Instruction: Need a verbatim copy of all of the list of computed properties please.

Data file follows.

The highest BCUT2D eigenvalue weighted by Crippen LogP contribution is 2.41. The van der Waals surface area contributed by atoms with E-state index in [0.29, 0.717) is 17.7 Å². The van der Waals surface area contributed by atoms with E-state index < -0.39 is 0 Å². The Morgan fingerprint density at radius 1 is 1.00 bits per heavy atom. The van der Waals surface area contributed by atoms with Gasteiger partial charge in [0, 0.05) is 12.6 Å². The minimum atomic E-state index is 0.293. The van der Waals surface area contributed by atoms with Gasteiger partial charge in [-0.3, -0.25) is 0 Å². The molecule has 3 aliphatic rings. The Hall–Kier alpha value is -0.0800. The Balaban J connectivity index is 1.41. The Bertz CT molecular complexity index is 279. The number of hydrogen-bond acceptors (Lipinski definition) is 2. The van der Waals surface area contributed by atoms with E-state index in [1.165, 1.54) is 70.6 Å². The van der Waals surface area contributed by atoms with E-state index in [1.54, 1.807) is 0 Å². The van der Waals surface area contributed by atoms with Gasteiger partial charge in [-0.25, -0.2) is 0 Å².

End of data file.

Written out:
The highest BCUT2D eigenvalue weighted by Crippen LogP contribution is 2.41. The van der Waals surface area contributed by atoms with E-state index in [0.29, 0.717) is 17.7 Å². The van der Waals surface area contributed by atoms with E-state index < -0.39 is 0 Å². The Morgan fingerprint density at radius 1 is 1.00 bits per heavy atom. The van der Waals surface area contributed by atoms with Gasteiger partial charge in [0, 0.05) is 12.6 Å². The minimum atomic E-state index is 0.293. The van der Waals surface area contributed by atoms with Gasteiger partial charge in [-0.3, -0.25) is 0 Å². The molecule has 3 aliphatic rings. The Hall–Kier alpha value is -0.0800. The Balaban J connectivity index is 1.41. The Bertz CT molecular complexity index is 279. The number of hydrogen-bond acceptors (Lipinski definition) is 2. The van der Waals surface area contributed by atoms with E-state index in [1.165, 1.54) is 70.6 Å². The van der Waals surface area contributed by atoms with E-state index in [1.54, 1.807) is 0 Å². The van der Waals surface area contributed by atoms with Gasteiger partial charge in [-0.25, -0.2) is 0 Å².